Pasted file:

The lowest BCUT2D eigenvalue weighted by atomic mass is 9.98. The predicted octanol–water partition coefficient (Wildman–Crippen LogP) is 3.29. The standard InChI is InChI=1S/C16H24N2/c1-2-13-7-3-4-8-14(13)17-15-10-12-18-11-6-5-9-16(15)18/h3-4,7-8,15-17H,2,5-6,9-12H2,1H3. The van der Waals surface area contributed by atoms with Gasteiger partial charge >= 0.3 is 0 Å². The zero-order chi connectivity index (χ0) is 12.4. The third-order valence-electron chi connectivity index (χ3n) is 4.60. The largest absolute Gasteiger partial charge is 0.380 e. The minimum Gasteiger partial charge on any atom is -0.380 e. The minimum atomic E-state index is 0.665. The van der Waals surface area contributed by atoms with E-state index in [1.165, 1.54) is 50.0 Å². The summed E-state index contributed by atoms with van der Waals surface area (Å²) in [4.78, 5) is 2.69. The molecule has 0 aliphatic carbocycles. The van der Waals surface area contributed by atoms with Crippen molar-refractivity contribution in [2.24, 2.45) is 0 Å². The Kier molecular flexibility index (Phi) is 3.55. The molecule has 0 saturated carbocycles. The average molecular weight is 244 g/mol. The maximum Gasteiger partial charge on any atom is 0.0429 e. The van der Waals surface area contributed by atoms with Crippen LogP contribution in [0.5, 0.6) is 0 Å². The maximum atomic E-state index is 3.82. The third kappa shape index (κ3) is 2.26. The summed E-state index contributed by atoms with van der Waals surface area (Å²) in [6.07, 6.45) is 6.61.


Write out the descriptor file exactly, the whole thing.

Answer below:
The lowest BCUT2D eigenvalue weighted by atomic mass is 9.98. The predicted octanol–water partition coefficient (Wildman–Crippen LogP) is 3.29. The standard InChI is InChI=1S/C16H24N2/c1-2-13-7-3-4-8-14(13)17-15-10-12-18-11-6-5-9-16(15)18/h3-4,7-8,15-17H,2,5-6,9-12H2,1H3. The van der Waals surface area contributed by atoms with Gasteiger partial charge >= 0.3 is 0 Å². The zero-order chi connectivity index (χ0) is 12.4. The third-order valence-electron chi connectivity index (χ3n) is 4.60. The largest absolute Gasteiger partial charge is 0.380 e. The minimum Gasteiger partial charge on any atom is -0.380 e. The minimum atomic E-state index is 0.665. The van der Waals surface area contributed by atoms with E-state index in [1.165, 1.54) is 50.0 Å². The summed E-state index contributed by atoms with van der Waals surface area (Å²) in [4.78, 5) is 2.69. The molecule has 0 aliphatic carbocycles. The van der Waals surface area contributed by atoms with Crippen molar-refractivity contribution in [2.24, 2.45) is 0 Å². The Kier molecular flexibility index (Phi) is 3.55. The molecule has 0 saturated carbocycles. The average molecular weight is 244 g/mol. The maximum Gasteiger partial charge on any atom is 0.0429 e. The van der Waals surface area contributed by atoms with Crippen LogP contribution in [0.5, 0.6) is 0 Å². The maximum atomic E-state index is 3.82. The third kappa shape index (κ3) is 2.26. The summed E-state index contributed by atoms with van der Waals surface area (Å²) in [6.07, 6.45) is 6.61.